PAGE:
At the end of his short story, Edgar Allen Poe's haunted murderous protagonist lets loose in front of the unsuspecting police officers:
It is this story that inspired the title of a paper we published a few years ago on how we could detect the increase (and subsequent decrease) of myocardial infarctions coincident with the rise and fall of the use of Vioxx. This investigation relied solely on the informational byproducts of healthcare delivery. This weekend a Senate report on the risk of Avandia and what was known by GSK came to light. This resonated because we had recently published an article in Diabetes Care about the rapid identification of an increased risk of myocardial infarction with Avandia in patients with diabetes mellitus as compared to other drugs, even drugs in the same class, such as Pioglitazone. Whereas the current headlines are about what the pharmaceutical company knew or dissimulated, there is a broader question that needs addressing: Should every healthcare system not be instrumented so that the clinical leaders of these systems should know whether there are unexpected changes in the risks and health status of their patient populations?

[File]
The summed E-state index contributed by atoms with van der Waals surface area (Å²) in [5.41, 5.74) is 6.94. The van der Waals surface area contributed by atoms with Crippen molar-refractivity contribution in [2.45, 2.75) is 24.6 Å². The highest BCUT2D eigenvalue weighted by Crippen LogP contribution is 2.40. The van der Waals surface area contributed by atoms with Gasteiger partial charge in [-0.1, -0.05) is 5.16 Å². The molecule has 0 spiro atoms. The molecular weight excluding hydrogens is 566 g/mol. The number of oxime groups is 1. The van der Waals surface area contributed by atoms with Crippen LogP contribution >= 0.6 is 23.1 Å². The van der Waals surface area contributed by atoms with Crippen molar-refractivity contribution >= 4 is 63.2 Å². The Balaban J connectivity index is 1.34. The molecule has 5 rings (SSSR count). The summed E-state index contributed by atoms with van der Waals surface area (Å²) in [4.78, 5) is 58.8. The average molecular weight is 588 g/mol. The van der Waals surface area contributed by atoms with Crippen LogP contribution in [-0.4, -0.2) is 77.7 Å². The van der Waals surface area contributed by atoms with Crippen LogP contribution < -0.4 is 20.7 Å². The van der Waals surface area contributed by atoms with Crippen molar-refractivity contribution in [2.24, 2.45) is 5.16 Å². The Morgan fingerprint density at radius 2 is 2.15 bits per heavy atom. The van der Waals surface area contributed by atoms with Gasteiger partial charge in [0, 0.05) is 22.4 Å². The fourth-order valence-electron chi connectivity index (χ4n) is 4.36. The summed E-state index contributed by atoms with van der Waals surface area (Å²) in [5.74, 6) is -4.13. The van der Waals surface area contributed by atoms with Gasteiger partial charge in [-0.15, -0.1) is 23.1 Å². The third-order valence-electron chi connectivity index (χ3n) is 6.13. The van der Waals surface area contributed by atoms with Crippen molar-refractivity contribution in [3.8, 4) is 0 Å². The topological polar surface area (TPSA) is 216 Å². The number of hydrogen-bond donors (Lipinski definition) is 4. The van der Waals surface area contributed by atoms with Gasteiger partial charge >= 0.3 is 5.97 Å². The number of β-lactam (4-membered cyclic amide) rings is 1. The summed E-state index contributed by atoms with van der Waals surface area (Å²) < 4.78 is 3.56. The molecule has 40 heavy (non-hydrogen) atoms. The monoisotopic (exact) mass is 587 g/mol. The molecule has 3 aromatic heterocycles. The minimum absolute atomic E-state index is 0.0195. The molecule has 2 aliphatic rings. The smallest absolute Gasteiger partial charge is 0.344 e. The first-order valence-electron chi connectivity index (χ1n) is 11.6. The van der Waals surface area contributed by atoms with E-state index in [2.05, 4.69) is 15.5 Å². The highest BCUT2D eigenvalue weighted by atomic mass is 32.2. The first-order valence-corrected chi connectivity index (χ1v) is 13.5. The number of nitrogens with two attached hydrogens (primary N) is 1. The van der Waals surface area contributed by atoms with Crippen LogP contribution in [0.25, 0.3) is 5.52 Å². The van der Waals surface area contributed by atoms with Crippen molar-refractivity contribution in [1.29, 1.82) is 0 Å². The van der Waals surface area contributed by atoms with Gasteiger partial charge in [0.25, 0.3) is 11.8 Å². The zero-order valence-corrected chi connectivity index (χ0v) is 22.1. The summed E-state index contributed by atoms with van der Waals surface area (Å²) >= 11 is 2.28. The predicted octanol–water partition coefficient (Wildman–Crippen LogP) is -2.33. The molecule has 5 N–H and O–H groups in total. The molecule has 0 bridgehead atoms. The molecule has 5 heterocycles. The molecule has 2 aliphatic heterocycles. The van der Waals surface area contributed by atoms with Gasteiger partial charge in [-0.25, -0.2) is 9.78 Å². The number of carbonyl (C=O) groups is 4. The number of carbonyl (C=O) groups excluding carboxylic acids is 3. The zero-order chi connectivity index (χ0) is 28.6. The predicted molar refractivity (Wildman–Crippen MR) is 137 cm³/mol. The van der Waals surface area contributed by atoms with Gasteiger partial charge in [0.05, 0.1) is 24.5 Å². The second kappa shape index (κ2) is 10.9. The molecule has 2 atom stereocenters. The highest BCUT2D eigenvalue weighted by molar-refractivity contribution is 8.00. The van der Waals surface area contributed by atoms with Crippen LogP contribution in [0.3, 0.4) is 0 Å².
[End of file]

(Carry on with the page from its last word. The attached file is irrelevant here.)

Often, the state of clinical practice is compared unfavorably to the practice of commercial air travel, but what remains underemphasized is that as a system, we are flying blind. There is no local, regional or national air-traffic-controller-equivalent for the healthcare system. Should not the local hospital, and Department of Public Health be the first to know if there is about to be a local health collision or crash? Should not such local surveillance systems run in parallel to regional and national systems? Do we not need multi-level redundancy and open communication to avoid tens of thousands of unnecessary deaths? Further, even as the federal government becomes more aware of the need of such instrumentation, we all expect that our local healthcare systems and health authorities should know of any untoward health trends. Perhaps healthcare systems will start to compete on being able to provide timely and localized health trend data to their customers. Unfortunately right now, the major investments in such health market intelligence is to the payors (i.e. the insurers) who quite reasonably want to know what are the local risks, performance and trends for each of their contracts. Will it take regulation or market competition to make such data extraction and return to patients a matter of course? Let's hope we do not have to wait for a post-mortem Poe'esque orgy of recrimination to find out.